July 16, 2020

How to balance chemical equations

When you write an equation for a chemical reaction, the two sides of the equation should balance — you need the same number of each kind of element on both positions.

A law in chemistry, the Law of Conservation of Mass, states, “In an ordinary chemical reaction, the matter is neither created nor destroyed.” This signifies that you have neither gained nor lost any atoms during the reaction. They may be combined differently, but they’re nevertheless there. A chemical equation shows the chemicals that react (the reactants) followed by an arrow followed by the chemicals produced by the reaction (the products).

An example of a chemical equation: Al + O2 -> Al2O3.

Chemical equations must be balanced since anything consumed by the reaction must form a product – we can’t have atoms disappearing or appearing out of nowhere! To balance an equation: we add a coefficient to the front of each element or compound that needs it. Essentially you are multiplying the number of atoms or compounds on one side to match the amount on the other side.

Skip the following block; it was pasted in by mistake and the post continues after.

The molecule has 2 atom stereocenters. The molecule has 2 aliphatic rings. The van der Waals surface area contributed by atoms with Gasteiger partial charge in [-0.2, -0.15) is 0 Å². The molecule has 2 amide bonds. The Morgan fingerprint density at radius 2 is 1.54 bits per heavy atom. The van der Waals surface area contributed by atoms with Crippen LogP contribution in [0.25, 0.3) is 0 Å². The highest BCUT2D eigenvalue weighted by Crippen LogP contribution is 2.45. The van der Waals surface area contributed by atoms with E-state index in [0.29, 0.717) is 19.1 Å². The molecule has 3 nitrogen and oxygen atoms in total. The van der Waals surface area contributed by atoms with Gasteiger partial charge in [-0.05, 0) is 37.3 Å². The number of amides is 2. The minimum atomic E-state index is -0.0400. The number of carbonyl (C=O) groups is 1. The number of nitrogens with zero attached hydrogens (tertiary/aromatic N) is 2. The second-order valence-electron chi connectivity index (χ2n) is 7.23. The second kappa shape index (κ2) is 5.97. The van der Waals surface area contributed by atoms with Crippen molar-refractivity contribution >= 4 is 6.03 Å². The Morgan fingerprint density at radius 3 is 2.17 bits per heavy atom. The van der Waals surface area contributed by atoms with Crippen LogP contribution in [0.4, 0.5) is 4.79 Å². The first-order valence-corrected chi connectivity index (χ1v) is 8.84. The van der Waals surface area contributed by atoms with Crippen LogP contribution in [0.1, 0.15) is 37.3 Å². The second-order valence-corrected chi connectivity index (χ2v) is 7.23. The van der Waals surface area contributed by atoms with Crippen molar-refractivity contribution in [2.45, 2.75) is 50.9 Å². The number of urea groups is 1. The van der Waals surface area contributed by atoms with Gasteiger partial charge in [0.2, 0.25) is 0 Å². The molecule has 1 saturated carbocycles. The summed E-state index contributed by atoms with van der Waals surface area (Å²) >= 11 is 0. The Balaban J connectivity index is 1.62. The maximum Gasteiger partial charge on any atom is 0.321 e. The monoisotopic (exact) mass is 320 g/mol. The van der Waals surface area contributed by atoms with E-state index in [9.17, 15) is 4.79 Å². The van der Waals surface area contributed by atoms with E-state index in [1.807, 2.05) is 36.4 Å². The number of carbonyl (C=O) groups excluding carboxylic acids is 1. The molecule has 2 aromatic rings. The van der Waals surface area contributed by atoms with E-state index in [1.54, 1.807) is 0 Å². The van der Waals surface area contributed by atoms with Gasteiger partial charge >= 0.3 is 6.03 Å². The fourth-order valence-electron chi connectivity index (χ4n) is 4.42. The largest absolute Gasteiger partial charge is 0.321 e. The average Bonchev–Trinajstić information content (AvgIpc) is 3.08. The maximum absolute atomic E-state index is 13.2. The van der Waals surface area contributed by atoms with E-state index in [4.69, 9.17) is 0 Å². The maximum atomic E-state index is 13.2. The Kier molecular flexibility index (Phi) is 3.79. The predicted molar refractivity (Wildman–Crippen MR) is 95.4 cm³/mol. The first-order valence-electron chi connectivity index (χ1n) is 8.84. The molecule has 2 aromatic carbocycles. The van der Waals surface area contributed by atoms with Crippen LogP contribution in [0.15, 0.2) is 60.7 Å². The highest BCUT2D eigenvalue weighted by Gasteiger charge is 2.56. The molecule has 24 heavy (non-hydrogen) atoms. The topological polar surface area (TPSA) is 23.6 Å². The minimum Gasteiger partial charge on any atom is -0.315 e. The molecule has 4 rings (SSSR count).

Let’s try an example! We will take the given equation: Al + O2 -> Al2O3. We can see that this is not balanced – there is 1 aluminum on the reactant side and 2 on the product side, and there are 3 on the product side and 2 oxygen’s on the reactant side and. How will we balance it?

First, let’s multiply the aluminum on the reactant side by 2 to match the aluminum amount on the products side. Then we have to deal with the oxygen. There are 2 on the reactant and 3 on the product side – since neither one is a multiple of the other, the best thing to do is find the least common multiple of both of them. This would be 6. (2 x 3 = 6). We can then adjust each side to have 6 oxygen by putting a coefficient of 3 in front of the diatomic reactant oxygen and a 2 in front of the compound on the product side.

Now, however, we see that there is 4 aluminum on the product side, so again we need to adjust the reactant aluminum! We can then change the coefficient of 2 in front of the aluminum to a 4. Finally we have a balanced equation: 4Al + 3O2 -> 2Al2O3. There 4 aluminum on each side and 6 oxygen are on each side!

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